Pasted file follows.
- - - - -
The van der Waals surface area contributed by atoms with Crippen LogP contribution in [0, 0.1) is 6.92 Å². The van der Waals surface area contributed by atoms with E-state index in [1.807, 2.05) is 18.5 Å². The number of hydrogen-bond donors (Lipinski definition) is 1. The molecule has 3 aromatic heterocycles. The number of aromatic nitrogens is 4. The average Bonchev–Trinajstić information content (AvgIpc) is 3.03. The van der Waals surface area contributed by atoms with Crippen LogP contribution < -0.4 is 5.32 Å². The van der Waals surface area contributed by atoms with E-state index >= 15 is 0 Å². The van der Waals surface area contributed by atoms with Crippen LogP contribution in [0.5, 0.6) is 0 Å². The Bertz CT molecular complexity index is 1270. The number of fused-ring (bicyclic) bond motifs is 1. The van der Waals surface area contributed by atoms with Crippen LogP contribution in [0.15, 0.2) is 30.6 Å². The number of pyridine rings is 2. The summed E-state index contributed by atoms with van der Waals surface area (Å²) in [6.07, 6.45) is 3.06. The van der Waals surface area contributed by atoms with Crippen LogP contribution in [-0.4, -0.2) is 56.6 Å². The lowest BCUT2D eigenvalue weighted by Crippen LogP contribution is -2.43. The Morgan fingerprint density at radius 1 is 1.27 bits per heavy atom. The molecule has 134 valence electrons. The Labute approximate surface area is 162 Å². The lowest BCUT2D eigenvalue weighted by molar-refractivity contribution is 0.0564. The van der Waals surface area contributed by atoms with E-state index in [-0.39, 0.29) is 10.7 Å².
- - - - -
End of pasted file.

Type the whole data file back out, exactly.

The van der Waals surface area contributed by atoms with Crippen LogP contribution in [0, 0.1) is 6.92 Å². The van der Waals surface area contributed by atoms with E-state index in [1.807, 2.05) is 18.5 Å². The number of hydrogen-bond donors (Lipinski definition) is 1. The molecule has 3 aromatic heterocycles. The number of aromatic nitrogens is 4. The average Bonchev–Trinajstić information content (AvgIpc) is 3.03. The van der Waals surface area contributed by atoms with Crippen LogP contribution < -0.4 is 5.32 Å². The van der Waals surface area contributed by atoms with E-state index >= 15 is 0 Å². The van der Waals surface area contributed by atoms with Crippen LogP contribution in [0.5, 0.6) is 0 Å². The Bertz CT molecular complexity index is 1270. The number of fused-ring (bicyclic) bond motifs is 1. The van der Waals surface area contributed by atoms with Crippen LogP contribution in [0.15, 0.2) is 30.6 Å². The number of pyridine rings is 2. The summed E-state index contributed by atoms with van der Waals surface area (Å²) in [6.07, 6.45) is 3.06. The van der Waals surface area contributed by atoms with Crippen LogP contribution in [-0.4, -0.2) is 56.6 Å². The lowest BCUT2D eigenvalue weighted by Crippen LogP contribution is -2.43. The Morgan fingerprint density at radius 1 is 1.27 bits per heavy atom. The molecule has 134 valence electrons. The Labute approximate surface area is 162 Å². The lowest BCUT2D eigenvalue weighted by molar-refractivity contribution is 0.0564. The van der Waals surface area contributed by atoms with E-state index in [-0.39, 0.29) is 10.7 Å².